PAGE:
Trail riding-and traveling to trailheads and horse camps to ride on trails-are relatively new activities. Yet trail riding has fast become the most popular equine activity in the country. Along with its evolution is a steep learning curve. There are very few authorities in the field, no absolute rules to follow, and no one judging your performance.

To stay safe, we need to take responsibility for ourselves and the way we ride, and to be cognizant of how our actions affect other trail riders. This is especially true on group rides.

Here’s why: Over the years, we’ve improved our riding skills, training techniques, and communication between rider and horse. We’ve honed our individual abilities and our horse’s skills to an incredible level.

However, when you’re in a group setting-whether with a few friends or on a large, organized ride-everything changes. When individual riders get together for a group ride, folks generally don’t ride as a group-they ride as individuals in a group setting.

Many riders are oblivious of how their behavior-and that of their equine friend-impacts others in their group. This lack of awareness can lead to problems not present when riding alone on home trails.

For instance, horses that are normally well-behaved on the trail may suddenly turn into a renegade when riding with other horses. His quiet demeanor can fly out the barn window when he’s following a more energetic horse. This lively behavior, good or bad, seems to rev up even the calmest equine trail partners.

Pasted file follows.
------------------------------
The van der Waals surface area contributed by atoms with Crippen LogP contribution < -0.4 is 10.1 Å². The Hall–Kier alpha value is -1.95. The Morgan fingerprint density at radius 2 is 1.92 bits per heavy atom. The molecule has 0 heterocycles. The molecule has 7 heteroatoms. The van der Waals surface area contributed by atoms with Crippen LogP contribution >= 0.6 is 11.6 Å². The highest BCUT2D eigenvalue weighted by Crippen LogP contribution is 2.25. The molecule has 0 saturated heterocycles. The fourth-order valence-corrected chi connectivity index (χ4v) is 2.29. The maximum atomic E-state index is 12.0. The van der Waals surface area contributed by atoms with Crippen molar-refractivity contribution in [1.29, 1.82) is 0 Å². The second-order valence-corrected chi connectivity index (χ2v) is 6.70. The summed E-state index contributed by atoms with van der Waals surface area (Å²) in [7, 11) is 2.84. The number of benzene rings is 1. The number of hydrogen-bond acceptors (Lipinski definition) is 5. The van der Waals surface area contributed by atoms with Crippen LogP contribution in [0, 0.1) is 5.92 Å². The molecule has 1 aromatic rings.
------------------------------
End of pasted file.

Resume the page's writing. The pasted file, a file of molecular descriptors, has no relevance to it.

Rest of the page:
Then there’s the ride back to camp. The one in which the riders say they’re in complete control as they go racing back to the trailer. We’ve all seen them; they’re the ones with fear in their eyes and a death grip on the saddle horn, as others are left to try to control their horses in some sane manner.

Here are a few tips to help you, your horse, and others stay safe on group rides.

Be considerate. Be aware that other riders may be less experienced than you are. For example, if you want to pass another rider, approach her slowly, and ask her whether passing would be a problem.

Stay at a walk. If you take off on a dead run with no warning, all the horses behind you brace themselves for the enemy you’re surely fleeing. If you whiz past horses in front of you, they figure there must be a predator nearby, so they’d also better run for their lives. Stay at a walk at all times. And don’t let your horse take you back to camp at his speed. If this is a problem for you, work with him on your home trails to correct his barn-sour behavior.

• Increase your skill level. Some horses may kick, bite, buck, jump, and otherwise behave badly when they find themselves in the midst of strange horses under new circumstances. No matter how tractable your horse may be on home trails, learn how to bring him under control, should he act up in a group.

Condition your horse. If your horse isn’t used to riding long distances over difficult terrain, he’s at a higher risk for illness or injury than a more prepared horse. He might colic, tie up, overheat, etc. Before a long group ride, condition your horse. Learn to take his vital signs (temperature, pulse and respiration, gum color, and gut sounds), so you know what’s normal for him. Right before you leave on a ride, make sure he’s physically ready. (For a checklist, see “Is He Ready to Ride?” Safe & Sound, September/October ’04).

Check his hooves. Before you embark on a ride, check your horse’s shoes and/or hoof condition. (For specifics, see “7 Secrets to Hoof Health,” Safe & Sound, July/August ’04.) Be sure to carry a temporary hoof boot on the ride in case your horse loses a shoe or injures a hoof and learn how to use it.

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